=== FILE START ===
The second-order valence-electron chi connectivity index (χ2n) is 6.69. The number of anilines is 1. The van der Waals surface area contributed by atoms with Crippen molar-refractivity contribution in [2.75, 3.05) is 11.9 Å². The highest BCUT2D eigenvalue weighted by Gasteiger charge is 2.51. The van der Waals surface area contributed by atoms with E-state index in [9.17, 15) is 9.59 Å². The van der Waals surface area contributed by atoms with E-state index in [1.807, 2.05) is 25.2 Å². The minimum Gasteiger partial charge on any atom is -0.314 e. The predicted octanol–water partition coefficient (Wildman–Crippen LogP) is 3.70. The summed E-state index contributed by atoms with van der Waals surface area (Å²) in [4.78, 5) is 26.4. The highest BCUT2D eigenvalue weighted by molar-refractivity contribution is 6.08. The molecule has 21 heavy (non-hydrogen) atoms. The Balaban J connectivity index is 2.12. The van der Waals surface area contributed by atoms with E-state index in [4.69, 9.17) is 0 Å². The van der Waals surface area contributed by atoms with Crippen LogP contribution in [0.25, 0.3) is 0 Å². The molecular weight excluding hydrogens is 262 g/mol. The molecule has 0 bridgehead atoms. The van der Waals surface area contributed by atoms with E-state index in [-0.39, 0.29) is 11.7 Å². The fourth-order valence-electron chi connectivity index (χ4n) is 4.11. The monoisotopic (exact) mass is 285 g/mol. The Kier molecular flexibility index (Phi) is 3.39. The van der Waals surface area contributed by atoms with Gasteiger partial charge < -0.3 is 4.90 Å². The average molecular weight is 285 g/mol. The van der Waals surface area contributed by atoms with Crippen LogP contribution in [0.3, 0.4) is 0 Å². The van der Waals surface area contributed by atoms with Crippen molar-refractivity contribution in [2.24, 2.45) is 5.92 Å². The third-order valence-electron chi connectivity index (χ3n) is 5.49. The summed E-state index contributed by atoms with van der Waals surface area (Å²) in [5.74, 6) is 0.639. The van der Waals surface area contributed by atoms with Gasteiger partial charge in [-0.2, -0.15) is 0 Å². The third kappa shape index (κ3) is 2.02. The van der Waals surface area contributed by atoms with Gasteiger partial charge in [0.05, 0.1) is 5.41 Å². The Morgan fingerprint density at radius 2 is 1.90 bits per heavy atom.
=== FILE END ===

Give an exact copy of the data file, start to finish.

The second-order valence-electron chi connectivity index (χ2n) is 6.69. The number of anilines is 1. The van der Waals surface area contributed by atoms with Crippen molar-refractivity contribution in [2.75, 3.05) is 11.9 Å². The highest BCUT2D eigenvalue weighted by Gasteiger charge is 2.51. The van der Waals surface area contributed by atoms with E-state index in [9.17, 15) is 9.59 Å². The van der Waals surface area contributed by atoms with E-state index in [1.807, 2.05) is 25.2 Å². The minimum Gasteiger partial charge on any atom is -0.314 e. The predicted octanol–water partition coefficient (Wildman–Crippen LogP) is 3.70. The summed E-state index contributed by atoms with van der Waals surface area (Å²) in [4.78, 5) is 26.4. The highest BCUT2D eigenvalue weighted by molar-refractivity contribution is 6.08. The molecule has 21 heavy (non-hydrogen) atoms. The Balaban J connectivity index is 2.12. The van der Waals surface area contributed by atoms with E-state index in [4.69, 9.17) is 0 Å². The van der Waals surface area contributed by atoms with Crippen LogP contribution in [0.25, 0.3) is 0 Å². The molecular weight excluding hydrogens is 262 g/mol. The molecule has 0 bridgehead atoms. The van der Waals surface area contributed by atoms with E-state index in [-0.39, 0.29) is 11.7 Å². The fourth-order valence-electron chi connectivity index (χ4n) is 4.11. The monoisotopic (exact) mass is 285 g/mol. The Kier molecular flexibility index (Phi) is 3.39. The van der Waals surface area contributed by atoms with Gasteiger partial charge < -0.3 is 4.90 Å². The average molecular weight is 285 g/mol. The van der Waals surface area contributed by atoms with Crippen LogP contribution in [0.3, 0.4) is 0 Å². The van der Waals surface area contributed by atoms with Crippen molar-refractivity contribution in [2.24, 2.45) is 5.92 Å². The third-order valence-electron chi connectivity index (χ3n) is 5.49. The summed E-state index contributed by atoms with van der Waals surface area (Å²) in [5.74, 6) is 0.639. The van der Waals surface area contributed by atoms with Gasteiger partial charge in [-0.2, -0.15) is 0 Å². The third kappa shape index (κ3) is 2.02. The van der Waals surface area contributed by atoms with Gasteiger partial charge in [0.05, 0.1) is 5.41 Å². The Morgan fingerprint density at radius 2 is 1.90 bits per heavy atom.